Sunday, July 27. Isaiah 4 – 6

As we journey through Isaiah 1-12, three things will be repeated:

1 – God will bemoan and describe the spiritual illness that has befallen His people, and tell why it has happened.
2 – God will describe the punishment that is to come upon His people because of their guilt.
3 – God will look to a day when the punishment will be over, and His people will have turned from their sins and be cleansed.

As you continue the journey, keep a notepad handy. Write down all the reasons God is upset with His people.

Thus far, God has complained of His people’s lack of concern for the helpless (1:17, 23). He is upset because of their inattention to justice, made evident by an increasing crime rate (1:21). His people have assimilated His commanded religious practices with those of the people around them (2:6, 8) and they have become a people focused on wealth and its trappings (2:7) and are more interested in how they look than what they are (3:16).

God does not intend to dwell among these people – even though they are His. They will not cease to be His people, but God will see to it they will cease to be. In their place will rise new people who have learned the lessons of the past, will live righteously, and God will once again take up residency among them. At the end of chapter 4, the Lord uses figures of His presence from the Exodus identifying better times to come.

It is true that Isaiah is written to a national people, but modern readers must not look at Isaiah as a call to their nation to “clean up.” As we shall see, God cares nothing for the nations of the earth. Isaiah is, instead, a call to the Church – a Church that has become entirely too much like the world about it.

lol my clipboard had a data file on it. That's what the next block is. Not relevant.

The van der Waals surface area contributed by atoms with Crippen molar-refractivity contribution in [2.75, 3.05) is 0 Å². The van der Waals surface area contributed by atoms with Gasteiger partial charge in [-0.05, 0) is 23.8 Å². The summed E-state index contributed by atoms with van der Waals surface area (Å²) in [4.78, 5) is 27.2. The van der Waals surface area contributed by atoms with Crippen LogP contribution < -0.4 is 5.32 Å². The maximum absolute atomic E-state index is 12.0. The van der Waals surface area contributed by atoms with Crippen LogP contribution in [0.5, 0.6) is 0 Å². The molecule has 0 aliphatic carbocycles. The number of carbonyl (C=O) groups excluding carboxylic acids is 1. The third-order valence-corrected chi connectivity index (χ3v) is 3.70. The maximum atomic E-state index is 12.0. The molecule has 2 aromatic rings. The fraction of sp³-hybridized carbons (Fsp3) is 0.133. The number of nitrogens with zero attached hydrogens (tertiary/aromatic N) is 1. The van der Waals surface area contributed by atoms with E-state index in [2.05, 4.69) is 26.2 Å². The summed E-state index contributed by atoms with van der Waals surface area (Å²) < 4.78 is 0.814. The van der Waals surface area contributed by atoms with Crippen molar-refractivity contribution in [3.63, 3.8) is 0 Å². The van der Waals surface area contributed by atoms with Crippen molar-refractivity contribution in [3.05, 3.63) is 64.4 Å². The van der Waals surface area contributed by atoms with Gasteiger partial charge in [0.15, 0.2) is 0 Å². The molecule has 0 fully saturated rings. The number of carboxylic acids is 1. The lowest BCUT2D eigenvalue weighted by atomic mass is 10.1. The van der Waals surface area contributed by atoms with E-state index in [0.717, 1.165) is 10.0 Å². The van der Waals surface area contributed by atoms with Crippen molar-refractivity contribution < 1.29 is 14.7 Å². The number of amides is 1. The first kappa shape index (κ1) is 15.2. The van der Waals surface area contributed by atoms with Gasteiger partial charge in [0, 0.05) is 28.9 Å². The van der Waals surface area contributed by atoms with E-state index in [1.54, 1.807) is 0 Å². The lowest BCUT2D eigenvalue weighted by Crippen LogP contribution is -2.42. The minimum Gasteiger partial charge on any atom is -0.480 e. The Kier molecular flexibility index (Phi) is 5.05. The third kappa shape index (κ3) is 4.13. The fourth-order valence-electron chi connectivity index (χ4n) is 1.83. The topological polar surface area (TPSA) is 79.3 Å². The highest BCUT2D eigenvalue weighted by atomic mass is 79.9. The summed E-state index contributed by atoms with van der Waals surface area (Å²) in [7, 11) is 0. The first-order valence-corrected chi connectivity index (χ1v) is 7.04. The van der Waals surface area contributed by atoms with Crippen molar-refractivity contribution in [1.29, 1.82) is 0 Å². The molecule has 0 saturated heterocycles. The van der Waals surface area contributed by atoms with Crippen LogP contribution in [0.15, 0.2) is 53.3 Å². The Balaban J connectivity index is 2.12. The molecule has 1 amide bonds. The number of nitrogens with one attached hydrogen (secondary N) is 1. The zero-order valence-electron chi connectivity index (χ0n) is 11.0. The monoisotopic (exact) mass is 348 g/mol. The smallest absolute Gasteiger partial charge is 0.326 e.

Thursday, July 5. Isaiah 4 – 6

    You’ve likely met religious people who, at least by their talk, seem to be in tune with the Lord.  It’s always “God willing,” “praise the Lord,” “bless Jesus.”  They’re in church most Sundays, seemingly concerned about church finances, church polity, serving on multiple committees.

    On the other hand, there’s something wrong with their lives.  Their attitudes are suspect. Easily offended, they are ready to be insulting when things don’t go their way.  They are rude in their behavior and pompous in their spirituality.  They bring little to the table of God’s family, eat much,  and their family is often a spiritual train wreck.

    It’s like that with ancient Israel in Isaiah 4.  They talk a good game, but there is little in their lives to indicate true spirituality.  Always willing for God to work (5:19), their own works are outside God’s will, manipulating truth so as to approve of what God condemns.

    These folks can get away with it for a while – just like ancient Israel.  But eventually, and assuredly, God will whistle for his disciplinary team, and these hypocrites will be judged and punished, and His indignation is neither easily nor soon assuaged.